In February 2019, OpenAI disclosed a language generation algorithm called GPT-2. It did only one thing: predict the next word given all previous words in the text. And, while not perfect, it does this very well. When prompted with:
In a shocking finding, scientist discovered a herd of unicorns living in a remote, previously unexplored valley, in the Andes Mountains. Even more surprising to the researchers was the fact that the unicorns spoke perfect English.
it responds with:
The scientist named the population, after their distinctive horn, Ovid’s Unicorn. These four-horned, silver-white unicorns were previously unknown to science.
Now, after almost two centuries, the mystery of what sparked this odd phenomenon is finally solved.
(The text continues.)
GPT-2 is a transformer-based neural network with 1.5 billion parameters trained on a dataset of 8 million web pages. Transformer-based networks were introduced by Google researchers in 2017 primarily for the purpose of language translation. They work on language by figuring out how much attention to pay to which words. Some words have more semantic value than others, and transformer-based neural networks can learn how to value different words with large amounts of training data. The biggest benefit of a transformer-based network is that the computation can be easily performed in parallel, in contrast to the more traditional and sequential RNN models used for language translation.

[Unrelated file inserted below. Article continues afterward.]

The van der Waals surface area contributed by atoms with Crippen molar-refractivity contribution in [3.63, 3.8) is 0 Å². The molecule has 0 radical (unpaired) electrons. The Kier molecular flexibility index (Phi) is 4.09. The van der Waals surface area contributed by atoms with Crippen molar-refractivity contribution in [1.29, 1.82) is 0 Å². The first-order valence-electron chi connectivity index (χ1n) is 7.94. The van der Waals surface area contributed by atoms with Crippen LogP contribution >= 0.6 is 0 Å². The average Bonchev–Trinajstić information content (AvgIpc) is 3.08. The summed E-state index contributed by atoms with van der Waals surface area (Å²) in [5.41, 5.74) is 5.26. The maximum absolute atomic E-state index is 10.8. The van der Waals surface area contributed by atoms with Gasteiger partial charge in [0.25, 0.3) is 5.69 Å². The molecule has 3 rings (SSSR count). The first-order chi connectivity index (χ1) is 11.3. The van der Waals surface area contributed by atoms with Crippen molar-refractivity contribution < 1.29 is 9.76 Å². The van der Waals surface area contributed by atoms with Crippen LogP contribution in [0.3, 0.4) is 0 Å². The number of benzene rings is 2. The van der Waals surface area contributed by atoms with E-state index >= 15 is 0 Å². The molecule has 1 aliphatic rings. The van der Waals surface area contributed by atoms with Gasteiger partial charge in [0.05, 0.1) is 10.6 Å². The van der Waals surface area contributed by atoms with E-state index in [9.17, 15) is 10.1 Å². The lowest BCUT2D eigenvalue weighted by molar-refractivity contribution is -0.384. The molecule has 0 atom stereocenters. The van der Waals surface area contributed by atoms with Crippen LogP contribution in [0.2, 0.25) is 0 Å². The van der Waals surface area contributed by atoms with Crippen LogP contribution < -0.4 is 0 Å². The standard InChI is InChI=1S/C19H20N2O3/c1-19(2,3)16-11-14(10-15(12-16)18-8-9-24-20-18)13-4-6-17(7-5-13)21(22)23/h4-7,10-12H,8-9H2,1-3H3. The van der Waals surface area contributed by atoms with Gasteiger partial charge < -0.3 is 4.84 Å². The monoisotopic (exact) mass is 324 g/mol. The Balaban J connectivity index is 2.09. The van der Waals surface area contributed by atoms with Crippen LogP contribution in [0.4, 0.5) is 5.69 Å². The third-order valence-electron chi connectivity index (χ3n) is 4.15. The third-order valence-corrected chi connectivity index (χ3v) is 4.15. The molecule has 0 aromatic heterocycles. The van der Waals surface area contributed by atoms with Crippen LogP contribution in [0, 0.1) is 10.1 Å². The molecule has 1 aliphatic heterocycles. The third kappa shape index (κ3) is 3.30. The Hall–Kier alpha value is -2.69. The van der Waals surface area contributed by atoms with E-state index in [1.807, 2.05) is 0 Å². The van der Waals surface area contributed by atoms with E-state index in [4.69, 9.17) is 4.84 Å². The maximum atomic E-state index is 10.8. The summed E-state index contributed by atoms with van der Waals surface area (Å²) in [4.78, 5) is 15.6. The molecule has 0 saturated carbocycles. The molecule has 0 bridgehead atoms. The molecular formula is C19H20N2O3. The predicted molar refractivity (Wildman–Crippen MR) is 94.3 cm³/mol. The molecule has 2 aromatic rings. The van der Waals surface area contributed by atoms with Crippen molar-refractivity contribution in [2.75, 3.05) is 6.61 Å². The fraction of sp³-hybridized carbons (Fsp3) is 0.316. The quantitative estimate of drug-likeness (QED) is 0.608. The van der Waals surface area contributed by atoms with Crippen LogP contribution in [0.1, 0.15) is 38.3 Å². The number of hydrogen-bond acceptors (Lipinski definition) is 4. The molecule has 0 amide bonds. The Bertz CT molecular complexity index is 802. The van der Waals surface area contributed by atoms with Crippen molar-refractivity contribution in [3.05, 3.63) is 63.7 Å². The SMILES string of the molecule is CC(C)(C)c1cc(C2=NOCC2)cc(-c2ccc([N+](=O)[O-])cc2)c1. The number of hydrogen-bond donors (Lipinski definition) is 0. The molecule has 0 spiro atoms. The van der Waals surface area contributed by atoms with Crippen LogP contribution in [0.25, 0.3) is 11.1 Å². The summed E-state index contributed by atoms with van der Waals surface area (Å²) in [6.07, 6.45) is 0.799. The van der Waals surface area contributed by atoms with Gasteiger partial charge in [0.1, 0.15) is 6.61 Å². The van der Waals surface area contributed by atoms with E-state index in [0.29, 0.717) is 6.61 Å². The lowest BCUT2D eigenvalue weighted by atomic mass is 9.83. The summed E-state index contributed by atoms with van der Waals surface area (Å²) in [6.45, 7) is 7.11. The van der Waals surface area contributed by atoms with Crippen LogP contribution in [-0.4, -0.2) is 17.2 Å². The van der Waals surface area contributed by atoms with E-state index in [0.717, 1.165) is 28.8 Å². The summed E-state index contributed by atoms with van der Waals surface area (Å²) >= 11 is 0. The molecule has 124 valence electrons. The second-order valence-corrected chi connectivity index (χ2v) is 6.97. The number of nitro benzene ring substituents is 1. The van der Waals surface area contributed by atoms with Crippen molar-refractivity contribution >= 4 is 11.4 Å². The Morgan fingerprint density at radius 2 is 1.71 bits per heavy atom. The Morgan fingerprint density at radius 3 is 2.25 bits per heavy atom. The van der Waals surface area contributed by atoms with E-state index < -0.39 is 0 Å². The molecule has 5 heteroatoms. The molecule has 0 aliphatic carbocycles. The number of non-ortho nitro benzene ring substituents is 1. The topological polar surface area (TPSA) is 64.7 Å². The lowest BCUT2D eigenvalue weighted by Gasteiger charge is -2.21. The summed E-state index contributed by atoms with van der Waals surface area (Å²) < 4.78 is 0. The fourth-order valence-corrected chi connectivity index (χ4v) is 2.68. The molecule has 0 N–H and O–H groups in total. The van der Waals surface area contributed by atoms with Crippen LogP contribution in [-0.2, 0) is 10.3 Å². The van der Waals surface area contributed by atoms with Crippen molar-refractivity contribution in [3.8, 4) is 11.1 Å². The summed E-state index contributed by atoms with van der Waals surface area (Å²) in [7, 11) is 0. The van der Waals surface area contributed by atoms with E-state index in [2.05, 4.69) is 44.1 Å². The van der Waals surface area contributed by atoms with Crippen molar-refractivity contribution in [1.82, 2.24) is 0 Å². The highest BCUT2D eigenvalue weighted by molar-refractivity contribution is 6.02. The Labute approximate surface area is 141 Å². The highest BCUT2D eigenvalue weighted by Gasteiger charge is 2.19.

In a controversial move, OpenAI originally declined to make the GPT-2 model available to researchers, citing concerns about it being used to create “deceptive, biased, or abusive language at scale . . . .” Recently, however, they have released a smaller, less capable version of the model, and are considering other ways to share the research with AI partners.
Anyways…. now you can play with the smaller GPT-2 model at TalkToTransformer.com.